The Church wants that greatest love for us too, and oh how we resent Her for trying to unravel the knots of desire which enchain our hearts!  She tries to drag us out of our own egos, and we accuse Her of trying to oppress us with all those rules.  We believe that the Church is causing us to be afraid by Her punishments, but it is our clinging to our childish desires for immediate comfort that causes our fear.  We are deeply afraid of losing everything we rely upon for our psychological security to venture boldly into the great unknown fields of radical love.

Christ who founded the Church and entrusted Her with His flock called us to the fields of radical love.  Christ called us to follow His example, to love to death all that separates us from Love itself.  Christ was obedient unto death, obeying the command of the Father which is that He give all of Love so that all might have life abundantly in full communion with Love.  Christ's example to us shows us that to be fully human so that we might participate fully in divine love is to practice the obedience of love.

Christ's love for the Father was perfect, and thus he obeyed the Father out of love.  This perfect love from which flows the obedience of love is precisely what He calls us to live out as well if we would take up our cross and follow Him.  Christ calls us to obedience, to keep His commandments as it is recorded in the New Testament, with a sure confidence that we will indeed keep them if we love Him.  Christ showed us the power of the obedience of love when he sacrificed Himself for the sake of the world, and we reciprocate that love when we practice the obedience of love toward Him and His Church, creating an ever-shining set of mirrors reflecting the light of Love all around the world and even into its darkest corners.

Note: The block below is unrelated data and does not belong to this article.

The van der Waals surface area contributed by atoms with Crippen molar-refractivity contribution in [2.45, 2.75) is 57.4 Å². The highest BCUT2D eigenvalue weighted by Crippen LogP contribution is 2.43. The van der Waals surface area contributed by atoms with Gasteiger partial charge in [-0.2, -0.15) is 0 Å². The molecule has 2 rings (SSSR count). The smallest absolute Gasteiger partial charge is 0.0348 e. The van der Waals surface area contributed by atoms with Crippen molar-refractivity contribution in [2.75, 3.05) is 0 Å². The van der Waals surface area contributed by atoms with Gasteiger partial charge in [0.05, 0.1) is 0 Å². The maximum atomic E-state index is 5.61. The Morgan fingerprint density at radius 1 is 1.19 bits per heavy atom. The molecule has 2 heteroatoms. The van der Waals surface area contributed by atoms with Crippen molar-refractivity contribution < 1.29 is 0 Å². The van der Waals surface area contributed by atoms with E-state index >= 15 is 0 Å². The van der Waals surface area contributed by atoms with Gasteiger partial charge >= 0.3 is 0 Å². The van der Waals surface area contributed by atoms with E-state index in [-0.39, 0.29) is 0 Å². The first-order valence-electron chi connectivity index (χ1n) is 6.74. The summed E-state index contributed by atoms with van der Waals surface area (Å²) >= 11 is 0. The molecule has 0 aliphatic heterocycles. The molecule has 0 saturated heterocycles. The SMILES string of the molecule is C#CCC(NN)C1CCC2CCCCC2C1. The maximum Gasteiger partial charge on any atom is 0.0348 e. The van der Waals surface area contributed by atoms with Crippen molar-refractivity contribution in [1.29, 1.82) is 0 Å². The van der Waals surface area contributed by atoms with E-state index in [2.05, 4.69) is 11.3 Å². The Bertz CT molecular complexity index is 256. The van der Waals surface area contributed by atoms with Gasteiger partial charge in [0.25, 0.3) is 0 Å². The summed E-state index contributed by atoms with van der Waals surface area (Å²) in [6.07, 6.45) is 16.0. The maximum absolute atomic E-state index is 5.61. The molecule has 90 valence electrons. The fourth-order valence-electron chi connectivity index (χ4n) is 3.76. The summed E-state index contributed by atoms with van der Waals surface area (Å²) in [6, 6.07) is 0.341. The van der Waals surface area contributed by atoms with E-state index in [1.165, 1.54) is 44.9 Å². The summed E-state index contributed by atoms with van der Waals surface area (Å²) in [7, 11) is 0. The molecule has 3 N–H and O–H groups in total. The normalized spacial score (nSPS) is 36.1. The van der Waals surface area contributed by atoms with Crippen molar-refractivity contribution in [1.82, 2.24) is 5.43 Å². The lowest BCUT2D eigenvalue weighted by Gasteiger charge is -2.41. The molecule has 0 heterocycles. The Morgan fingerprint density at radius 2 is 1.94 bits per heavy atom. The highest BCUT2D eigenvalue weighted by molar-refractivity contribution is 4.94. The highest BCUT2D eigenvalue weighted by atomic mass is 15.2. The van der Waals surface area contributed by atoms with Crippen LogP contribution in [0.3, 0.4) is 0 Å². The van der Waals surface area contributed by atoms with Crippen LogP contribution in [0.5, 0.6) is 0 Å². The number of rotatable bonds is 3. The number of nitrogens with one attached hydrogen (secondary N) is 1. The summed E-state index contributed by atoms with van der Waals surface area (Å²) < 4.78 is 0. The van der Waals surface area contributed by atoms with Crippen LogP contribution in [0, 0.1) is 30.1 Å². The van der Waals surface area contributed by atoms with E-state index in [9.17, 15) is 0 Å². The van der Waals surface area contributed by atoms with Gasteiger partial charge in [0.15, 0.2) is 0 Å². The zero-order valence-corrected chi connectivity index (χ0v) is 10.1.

Christ showed us that it is the obedience of love which helps us to untangle the bundle of egotistical desires which imprison our hearts of purest love.  He showed us that it is the obedience of love which provides us with the extraordinary motivation to take up our cross and die to our selfishness so that we can live fully in the light of divine love.  He showed us that the road to the heavenly citadel of Love can only be traversed through the narrow gate, and that the practice of the obedience of love is what will teach us to let go of all that we carry which would keep us from traveling to the abode of the Father.

It is the obedience of love by which we love to death the tangled knots of selfishness wrapped around our hearts.  It is the obedience of love which prepares us to enter fully into the heavenly household as adopted sons and daughters of the Father.   It is the obedience of love by which we ignite ourselves in the fires of love so that all parts of us which cannot enter into the great fire of Love burning in the heavens will be burned away.

It is the obedience of love which builds up all those whose lives we touch by inviting them into the life of love, asking them gently to take courage and join us on our journey to the heights upon which Love dwells.